The Pentagon has spent more than $800 billion on military operations in Iraq. But that doesn't include money needed to care for veterans, rebuild the country or pay interest on war debt.
The destruction of a country's historical and cultural heritage sites is a distressing byproduct of conflict, but there are now strategies in place to prevent it happening.
US officials have consistently lied over decades about progress in the Afghanistan war. The lies are no surprise, writes a foreign affairs scholar – but they have profound consequences.
Two new films feature the bravery and tenacity of government employees who risk everything to expose official wrongdoing.
Iraq's 2005 constitution created a flawed political system built on sectarianism.
As US national security advisor, John Bolton was too much of a warmonger for Donald Trump.
The National Intelligence Council works inside government but is little understood outside. Yet it has helped respond to almost all the major foreign policy challenges of the last 40 years.
Wars play a central role in increasing numbers of refugees worldwide. Is it time to think about a "destruction tax"?
Science fiction has made us vigilant of 'killer robots' in our midst, but they're far closer than many of us realise.
A new study looks at obituaries of private military contractors killed at war. The majority are white men with significant military experience.
Iraq beat the Islamic State. Now, its Shia government is jailing and even executing all suspected terrorists – most of them Sunni Muslims. The clampdown may inflame a centuries-old sectarian divide.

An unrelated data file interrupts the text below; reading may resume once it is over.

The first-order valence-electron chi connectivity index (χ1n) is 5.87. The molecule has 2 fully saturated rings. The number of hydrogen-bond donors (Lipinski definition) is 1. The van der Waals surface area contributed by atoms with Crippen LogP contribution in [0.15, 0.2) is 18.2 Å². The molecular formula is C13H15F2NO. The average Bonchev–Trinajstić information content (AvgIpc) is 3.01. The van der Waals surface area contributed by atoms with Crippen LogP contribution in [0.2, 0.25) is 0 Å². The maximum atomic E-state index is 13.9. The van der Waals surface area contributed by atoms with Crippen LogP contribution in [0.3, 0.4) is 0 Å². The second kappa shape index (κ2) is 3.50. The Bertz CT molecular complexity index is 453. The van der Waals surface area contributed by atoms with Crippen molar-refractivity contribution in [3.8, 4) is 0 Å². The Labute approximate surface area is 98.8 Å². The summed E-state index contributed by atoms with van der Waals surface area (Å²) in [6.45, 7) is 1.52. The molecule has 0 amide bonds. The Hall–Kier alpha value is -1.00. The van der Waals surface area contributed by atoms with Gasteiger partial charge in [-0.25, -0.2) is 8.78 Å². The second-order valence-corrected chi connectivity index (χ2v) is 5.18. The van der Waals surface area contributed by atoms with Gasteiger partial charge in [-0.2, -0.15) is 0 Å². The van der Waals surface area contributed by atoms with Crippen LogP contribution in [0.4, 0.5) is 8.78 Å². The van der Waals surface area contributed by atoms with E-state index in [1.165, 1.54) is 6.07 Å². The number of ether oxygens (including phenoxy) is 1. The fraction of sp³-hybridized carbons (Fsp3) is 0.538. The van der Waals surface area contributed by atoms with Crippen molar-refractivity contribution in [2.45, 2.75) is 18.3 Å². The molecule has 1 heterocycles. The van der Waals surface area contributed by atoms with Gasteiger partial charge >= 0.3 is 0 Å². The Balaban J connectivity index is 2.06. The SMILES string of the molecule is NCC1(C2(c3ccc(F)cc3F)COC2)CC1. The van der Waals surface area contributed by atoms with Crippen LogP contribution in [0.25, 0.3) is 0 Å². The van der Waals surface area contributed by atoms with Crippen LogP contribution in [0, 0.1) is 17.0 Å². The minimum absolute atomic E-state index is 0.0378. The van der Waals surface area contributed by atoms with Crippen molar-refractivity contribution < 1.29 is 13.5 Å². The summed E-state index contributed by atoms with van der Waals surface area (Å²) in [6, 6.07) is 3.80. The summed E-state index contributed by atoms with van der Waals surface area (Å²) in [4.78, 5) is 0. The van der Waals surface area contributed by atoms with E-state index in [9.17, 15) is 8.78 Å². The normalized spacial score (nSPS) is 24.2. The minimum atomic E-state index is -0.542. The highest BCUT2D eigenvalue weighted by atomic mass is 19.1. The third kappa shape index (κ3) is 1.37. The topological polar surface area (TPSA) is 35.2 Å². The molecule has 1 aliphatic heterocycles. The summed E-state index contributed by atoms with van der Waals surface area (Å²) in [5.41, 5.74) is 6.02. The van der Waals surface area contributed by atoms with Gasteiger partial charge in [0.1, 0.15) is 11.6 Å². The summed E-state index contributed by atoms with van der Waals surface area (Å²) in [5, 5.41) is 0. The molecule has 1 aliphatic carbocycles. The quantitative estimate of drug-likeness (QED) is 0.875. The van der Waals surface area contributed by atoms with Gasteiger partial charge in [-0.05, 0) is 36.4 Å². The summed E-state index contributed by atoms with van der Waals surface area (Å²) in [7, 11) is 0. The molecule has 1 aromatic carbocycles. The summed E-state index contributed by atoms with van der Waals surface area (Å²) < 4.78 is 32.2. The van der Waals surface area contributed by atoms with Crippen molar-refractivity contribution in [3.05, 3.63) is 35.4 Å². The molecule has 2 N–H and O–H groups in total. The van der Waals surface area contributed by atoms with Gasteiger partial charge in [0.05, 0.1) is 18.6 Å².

Keeping the water and power on, managing sewers and collecting garbage will help communities shattered by the Syrian civil war rebuild – and keep out the Islamic State, says a former aid official.
The US was once the dominant force in the Middle East. That old order has disappeared. Now the new powers are Iran, Turkey, Saudi Arabia and Russia – and the US needs a new policy for the region.
As a liberal democracy, Australia needs its own report on US torture in Iraq and has a legal and moral obligation to prevent torture.
The wars against Islamic State and al-Qaida show that military responses may seem to work in the short term but don’t change much in the long run.
The question is no longer how to repel all threats. Instead, it's how can we organise ourselves as a society to remain ourselves in the face of these multiple threats.
The recent parliamentary election in Iraqi may have been the most transformative of the post-Saddam era, a pollster from Baghdad and an American academic explain.
Many presidents have radically changed US foreign policy. Truman created his own doctrine. Carter gave up the Panama Canal. But a presidential historian sees danger in Trump's decision-making style.
The likes of Madeleine Albright, Hillary Clinton and Michael Hayden are correctly issuing dire warnings about fascism under Trump. But what about their own actions?
If journal editors fail to retract or properly flag data revealed as inaccurate, they leave open the possibility that it'll be cited for years to come.